A New and Powerful Explanation for Addiction

Researchers have now worked intimately with thousands of addicts, and he proposes a cause for addiction that is radically different from those generally discussed. This proposal explains the overall data of addiction better than other theories do, and this proposed cause has allowed the development of a treatment plan that has proven to be very effective with thousands of addicts.

The Broad Face of Addiction

We can become addicted to anything that diminishes the pain of not feeling loved, and that includes a broad range of “substances, people, feelings, and behaviors.” We can become addicted to

  • alcohol, which gives us an obvious sensation of pleasure. More importantly, alcohol is a depressant that dulls the pain in our lives, most prominently the pain of not feeling loved. Dr. Baer relates that virtually every alcoholic he has known has resonated with the suggestion that relief of pain (safety) is the primary reason for his or her drinking. Many people also get a sensation of power from alcohol, because when intoxicated they feel a measure of freedom from their fears.
  • drugs (same pleasure, power, and safety as from alcohol).
  • sex (pleasure, praise, power).
  • porn (pleasure, safety).
  • food (pleasure).
  • gambling (pleasure, praise, power).
  • approval (praise, power, safety).
  • the “love” compulsively derived from a single person (praise, power, pleasure, safety). Falling in love usually exemplifies this.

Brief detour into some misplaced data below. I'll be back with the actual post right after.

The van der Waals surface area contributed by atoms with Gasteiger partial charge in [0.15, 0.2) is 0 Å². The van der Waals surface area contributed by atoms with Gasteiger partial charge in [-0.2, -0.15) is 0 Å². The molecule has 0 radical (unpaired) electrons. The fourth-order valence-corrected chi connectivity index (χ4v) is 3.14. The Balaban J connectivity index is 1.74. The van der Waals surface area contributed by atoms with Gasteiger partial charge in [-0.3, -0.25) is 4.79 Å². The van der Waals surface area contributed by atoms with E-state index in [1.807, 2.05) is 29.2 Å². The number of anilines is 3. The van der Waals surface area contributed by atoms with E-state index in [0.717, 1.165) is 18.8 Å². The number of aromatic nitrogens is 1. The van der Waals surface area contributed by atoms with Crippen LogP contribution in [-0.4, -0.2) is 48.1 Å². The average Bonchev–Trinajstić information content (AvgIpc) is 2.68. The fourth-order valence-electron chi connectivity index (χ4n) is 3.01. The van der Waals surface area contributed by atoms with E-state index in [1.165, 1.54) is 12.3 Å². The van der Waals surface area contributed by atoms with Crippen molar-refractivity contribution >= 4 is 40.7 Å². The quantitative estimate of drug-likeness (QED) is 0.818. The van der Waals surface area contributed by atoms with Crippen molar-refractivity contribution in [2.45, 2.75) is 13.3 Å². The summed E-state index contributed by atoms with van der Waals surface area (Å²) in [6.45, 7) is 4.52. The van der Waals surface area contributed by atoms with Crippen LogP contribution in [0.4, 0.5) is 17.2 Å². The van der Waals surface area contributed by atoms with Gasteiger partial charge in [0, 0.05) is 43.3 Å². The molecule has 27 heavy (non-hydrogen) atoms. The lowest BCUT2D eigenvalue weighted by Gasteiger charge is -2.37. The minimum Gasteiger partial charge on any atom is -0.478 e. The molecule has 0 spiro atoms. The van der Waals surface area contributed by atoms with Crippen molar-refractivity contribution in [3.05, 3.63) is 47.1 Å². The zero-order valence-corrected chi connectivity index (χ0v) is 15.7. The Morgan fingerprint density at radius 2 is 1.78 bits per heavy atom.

• controlling others (power, praise, safety).
  • anger (power, safety).
  • lying (safety).
  • shopping (praise, power).
  • running from relationships (safety).
  • money (praise, power, pleasure, safety).

And this is an incomplete list. When we understand addiction in light of the insights above, the incidence of addiction in our society rises to well over 90%.


The average rate of addicts going back to their addiction AFTER in-patient or out-patient treatment is 90-95%. Not very encouraging, is it?

Why do so many addicts go back to their addictions after experiencing a period of sobriety, where they learn a sense of freedom from the chains of their addiction? Both addicts and their families are sorely puzzled by this repetitive and seemingly insane behavior.

The explanation is easy: As we said earlier, addiction is a response to pain. Addicts use their addictive substance or behavior as a way of diminishing the pain of not feeling unconditionally loved, not feeling worthwhile, and not having a sense of peace and joy in their lives. If addiction treatment simply removes the addict from his addiction, treatment succeeds only in eliminating the addict’s ability to reduce his pain. The addiction is temporarily gone, but the pain remains, and THAT is a huge problem. The addict is sober but miserable.

If an addict is sober but in pain, he HAS to do something about the pain. We can’t tolerate untreated pain. So the addict either returns to his former addiction, or he finds a new one—switching from porn to alcohol, for example. The point of addiction treatment is NOT to become drug-free or porn-free. The goal of treatment is to give the addict the love he’s always been missing, so the old wounds can heal, and the pain can disappear. The goal is to treat the CAUSE of the wounds, not the SYMPTOMS.

When addicts feel unconditionally loved, the incidence of relapse is VERY low, and if there is a relapse, there is no shame, no sense of “starting all over from the bottom.” We simply love the addict again, and remind him of the love available. Then the desire to engage in addictive behaviors just disappears.